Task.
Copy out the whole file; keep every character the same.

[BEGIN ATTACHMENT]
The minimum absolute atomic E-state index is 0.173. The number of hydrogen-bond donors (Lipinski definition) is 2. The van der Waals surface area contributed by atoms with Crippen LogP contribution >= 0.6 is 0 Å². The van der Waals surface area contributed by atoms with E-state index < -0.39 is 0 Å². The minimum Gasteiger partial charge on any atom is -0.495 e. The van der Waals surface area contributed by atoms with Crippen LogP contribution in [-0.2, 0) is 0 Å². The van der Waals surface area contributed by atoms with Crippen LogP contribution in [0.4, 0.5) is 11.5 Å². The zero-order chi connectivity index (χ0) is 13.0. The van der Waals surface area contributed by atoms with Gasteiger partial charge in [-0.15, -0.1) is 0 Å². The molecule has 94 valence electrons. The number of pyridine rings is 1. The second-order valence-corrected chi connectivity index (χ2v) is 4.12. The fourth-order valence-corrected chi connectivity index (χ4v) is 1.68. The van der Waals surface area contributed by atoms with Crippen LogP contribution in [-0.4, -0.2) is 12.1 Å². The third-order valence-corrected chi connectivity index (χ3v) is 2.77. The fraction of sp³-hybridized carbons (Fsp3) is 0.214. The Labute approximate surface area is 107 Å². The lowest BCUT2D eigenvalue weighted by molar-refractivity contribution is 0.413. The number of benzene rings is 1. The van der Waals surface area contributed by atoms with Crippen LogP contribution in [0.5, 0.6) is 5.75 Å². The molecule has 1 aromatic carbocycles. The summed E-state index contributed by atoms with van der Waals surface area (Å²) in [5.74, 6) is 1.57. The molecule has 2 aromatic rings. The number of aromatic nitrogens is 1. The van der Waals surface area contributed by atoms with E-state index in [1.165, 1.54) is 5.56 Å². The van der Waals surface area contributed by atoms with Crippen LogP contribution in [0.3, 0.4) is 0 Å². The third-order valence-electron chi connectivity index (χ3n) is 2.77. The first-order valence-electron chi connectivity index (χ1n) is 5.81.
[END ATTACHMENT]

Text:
The minimum absolute atomic E-state index is 0.173. The number of hydrogen-bond donors (Lipinski definition) is 2. The van der Waals surface area contributed by atoms with Crippen LogP contribution >= 0.6 is 0 Å². The van der Waals surface area contributed by atoms with E-state index < -0.39 is 0 Å². The minimum Gasteiger partial charge on any atom is -0.495 e. The van der Waals surface area contributed by atoms with Crippen LogP contribution in [-0.2, 0) is 0 Å². The van der Waals surface area contributed by atoms with Crippen LogP contribution in [0.4, 0.5) is 11.5 Å². The zero-order chi connectivity index (χ0) is 13.0. The van der Waals surface area contributed by atoms with Gasteiger partial charge in [-0.15, -0.1) is 0 Å². The molecule has 94 valence electrons. The number of pyridine rings is 1. The second-order valence-corrected chi connectivity index (χ2v) is 4.12. The fourth-order valence-corrected chi connectivity index (χ4v) is 1.68. The van der Waals surface area contributed by atoms with Crippen LogP contribution in [-0.4, -0.2) is 12.1 Å². The third-order valence-corrected chi connectivity index (χ3v) is 2.77. The fraction of sp³-hybridized carbons (Fsp3) is 0.214. The Labute approximate surface area is 107 Å². The lowest BCUT2D eigenvalue weighted by molar-refractivity contribution is 0.413. The number of benzene rings is 1. The van der Waals surface area contributed by atoms with Crippen LogP contribution in [0.5, 0.6) is 5.75 Å². The molecule has 1 aromatic carbocycles. The summed E-state index contributed by atoms with van der Waals surface area (Å²) in [5.74, 6) is 1.57. The molecule has 2 aromatic rings. The number of aromatic nitrogens is 1. The van der Waals surface area contributed by atoms with E-state index in [1.165, 1.54) is 5.56 Å². The van der Waals surface area contributed by atoms with Crippen LogP contribution in [0.3, 0.4) is 0 Å². The third-order valence-electron chi connectivity index (χ3n) is 2.77. The first-order valence-electron chi connectivity index (χ1n) is 5.81.